Now, the thing with art is that it’s subjective and all a matter of taste; well taste and education if we believe the research. The artworks have been well executed by skilled practitioners, but for me art should say something, even challenge on occasion. My overall impression was one of safety of choice by both artists and judges. I can imagine that competition for places is fierce yet several artists had more than one work on display – perhaps a limit on numbers would allow others a ‘foot in the door’? But don’t let that put you off! There were plenty of visitors to the show when I was there and they were engaged in conversations about what they were seeing and the comments book was full of praise.
Ian Parker Heath
This show by Peak District artist Kate Pheasey is a showcase for a modern take on an old art-form. In this case mosaics get a work-over to give us impressions of a local landscape. The works are bright and cheery yet hint at undercurrents of place and memory as evinced by fragments of maps with familiar place-names.
There is a range of complexity among the mosaics on display, from ‘Maple Leaf’ to ‘White Peak Wander’ Ms Pheasey draws together and creates three dimensional objects, natural and artificial, which allow you to wander and wonder on the subject without too much effort.
The exhibition is based in the foyer of the museum and the pieces jostle with long-term exhibits and the hustle and bustle of a busy museum. That said, and despite their relatively small size, they do grab your attention and one can easily imagine them in a domestic setting!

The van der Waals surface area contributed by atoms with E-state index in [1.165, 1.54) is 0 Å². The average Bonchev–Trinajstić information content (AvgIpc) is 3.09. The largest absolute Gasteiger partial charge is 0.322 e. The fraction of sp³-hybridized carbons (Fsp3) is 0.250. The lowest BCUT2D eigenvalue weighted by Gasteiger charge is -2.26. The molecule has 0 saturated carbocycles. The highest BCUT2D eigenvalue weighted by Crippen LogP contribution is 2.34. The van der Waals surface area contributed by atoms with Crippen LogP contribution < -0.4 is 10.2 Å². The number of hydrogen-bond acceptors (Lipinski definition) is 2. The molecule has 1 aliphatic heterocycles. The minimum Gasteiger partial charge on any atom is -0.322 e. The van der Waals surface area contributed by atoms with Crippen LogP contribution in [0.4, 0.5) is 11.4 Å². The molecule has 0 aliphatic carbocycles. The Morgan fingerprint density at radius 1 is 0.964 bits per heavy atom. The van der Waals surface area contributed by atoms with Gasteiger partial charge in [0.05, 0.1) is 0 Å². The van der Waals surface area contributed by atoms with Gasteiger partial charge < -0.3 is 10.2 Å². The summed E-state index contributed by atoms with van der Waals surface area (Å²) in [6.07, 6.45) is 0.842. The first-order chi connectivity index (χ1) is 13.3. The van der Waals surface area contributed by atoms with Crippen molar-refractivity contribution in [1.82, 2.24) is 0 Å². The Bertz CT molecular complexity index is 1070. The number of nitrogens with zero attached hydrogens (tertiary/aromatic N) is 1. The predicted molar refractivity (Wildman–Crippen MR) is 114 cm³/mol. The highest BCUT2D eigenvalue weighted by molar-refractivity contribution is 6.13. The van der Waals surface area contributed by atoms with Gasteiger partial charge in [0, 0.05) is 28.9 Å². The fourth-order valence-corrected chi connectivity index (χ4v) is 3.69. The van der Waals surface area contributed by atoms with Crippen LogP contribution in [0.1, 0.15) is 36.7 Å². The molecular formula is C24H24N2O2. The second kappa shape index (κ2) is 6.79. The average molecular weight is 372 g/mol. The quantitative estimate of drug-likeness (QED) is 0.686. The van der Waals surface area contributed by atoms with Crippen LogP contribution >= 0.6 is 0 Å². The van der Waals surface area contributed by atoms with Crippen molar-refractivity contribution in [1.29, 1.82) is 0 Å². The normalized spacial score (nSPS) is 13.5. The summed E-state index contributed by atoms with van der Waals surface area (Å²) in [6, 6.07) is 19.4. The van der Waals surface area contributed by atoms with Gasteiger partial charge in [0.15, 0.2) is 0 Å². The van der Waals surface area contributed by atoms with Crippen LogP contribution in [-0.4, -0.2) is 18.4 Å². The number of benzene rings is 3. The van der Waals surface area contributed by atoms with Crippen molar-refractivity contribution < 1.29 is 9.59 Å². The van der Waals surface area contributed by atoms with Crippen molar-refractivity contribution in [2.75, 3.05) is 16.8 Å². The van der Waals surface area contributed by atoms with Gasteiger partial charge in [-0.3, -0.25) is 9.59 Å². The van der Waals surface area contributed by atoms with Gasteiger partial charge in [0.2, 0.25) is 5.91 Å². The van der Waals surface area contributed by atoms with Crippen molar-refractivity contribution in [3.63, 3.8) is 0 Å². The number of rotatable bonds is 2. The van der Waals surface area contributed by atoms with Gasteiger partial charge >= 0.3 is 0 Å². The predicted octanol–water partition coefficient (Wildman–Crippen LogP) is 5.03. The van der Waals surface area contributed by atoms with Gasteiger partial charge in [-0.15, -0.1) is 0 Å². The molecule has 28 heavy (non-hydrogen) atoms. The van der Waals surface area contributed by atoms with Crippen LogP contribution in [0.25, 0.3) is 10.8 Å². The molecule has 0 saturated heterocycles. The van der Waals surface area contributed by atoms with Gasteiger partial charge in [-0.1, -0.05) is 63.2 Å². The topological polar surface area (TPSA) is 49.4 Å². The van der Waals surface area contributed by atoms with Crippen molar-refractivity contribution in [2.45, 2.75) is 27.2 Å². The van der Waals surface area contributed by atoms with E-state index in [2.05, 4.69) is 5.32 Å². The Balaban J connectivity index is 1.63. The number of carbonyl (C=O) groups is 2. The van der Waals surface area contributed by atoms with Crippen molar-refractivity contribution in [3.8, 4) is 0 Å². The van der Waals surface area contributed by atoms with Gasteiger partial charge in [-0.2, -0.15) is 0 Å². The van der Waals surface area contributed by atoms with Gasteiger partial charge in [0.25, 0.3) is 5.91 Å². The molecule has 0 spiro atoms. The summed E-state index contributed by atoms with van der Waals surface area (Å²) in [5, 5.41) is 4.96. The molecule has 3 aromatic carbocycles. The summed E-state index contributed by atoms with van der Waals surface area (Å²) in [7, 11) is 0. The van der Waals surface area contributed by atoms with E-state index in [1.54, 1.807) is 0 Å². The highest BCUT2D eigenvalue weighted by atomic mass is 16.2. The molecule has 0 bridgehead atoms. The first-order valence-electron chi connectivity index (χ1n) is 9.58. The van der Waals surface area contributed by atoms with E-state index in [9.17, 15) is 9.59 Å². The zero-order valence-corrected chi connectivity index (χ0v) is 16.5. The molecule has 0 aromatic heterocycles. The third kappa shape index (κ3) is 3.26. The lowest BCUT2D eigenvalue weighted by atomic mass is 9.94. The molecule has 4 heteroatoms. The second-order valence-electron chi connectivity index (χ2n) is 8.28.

Do spend a few minutes of your visit to the museum to browse through the show and see what you think.
Ian Parker Heath
Anyone who has enjoyed the Buxton Art Trail of the Derbyshire Open in the past will know how rewarding it is to meet artists in their own homes and talk to them about their work.
Paula Hobdey is a member of the Buxton and High Peak Artists, whose work can be seen at the Green Man Gallery, but this show is all her own and feels delightfully intimate with subject matter inspired by her own location off Macclesfield Rd near Gadley Wood as well as family members, animals, flowers and local and holiday landscapes.
Acrylic is her medium and a tricky one at that but she has mastered it in all its forms whether laid on thick or used as thinly as watercolour. Interestingly, she is not afraid to play and experiment, some pictures of meadows being created partly through knifing on the paint left on the palate. The spontaneity of this exactly suits the kind of natural scenes she likes to depict. Paula also uses a little mixed media with a picture of flowers underwater benefiting from a smattering of glitter and one particularly successful painting of an evening sky over wetlands having a foreground of spiky grass cut out from magazines.
Conventional though much of the subject matter is, Paula has an eye for the quietly unusual, depicting a puffin emerging from its burrow underground or observing the contours of a quarry face in such a way as to create something almost abstract. She also has a great sense of colour – I thought it was bold to depict a gingery cat against an equally gingery yet somehow distinct background. She also homes in on a dandelion, exactly reproducing its scruffiness in a painting that is unusual for turning the spotlight on something generally ignored.
Paula has no airs and graces about her work. Her sense of humour shines through in various quirky picture titles and the fact that she is not a professional artist makes the exhibition in her welcoming, cosy house particularly accessible.
So nothing snooty here and do bring the kids as Paula, whose works also include some lovely painted glass, is offering a free glass-painting workshop for children. All levels and abilities are welcome and there is always a cuppa to be had as well. One last thing, if you do bring the family, beware of the monsters in the garden – Paula lives next door to an artist who creates dinosaur sculptures and one has even found its way onto her patch!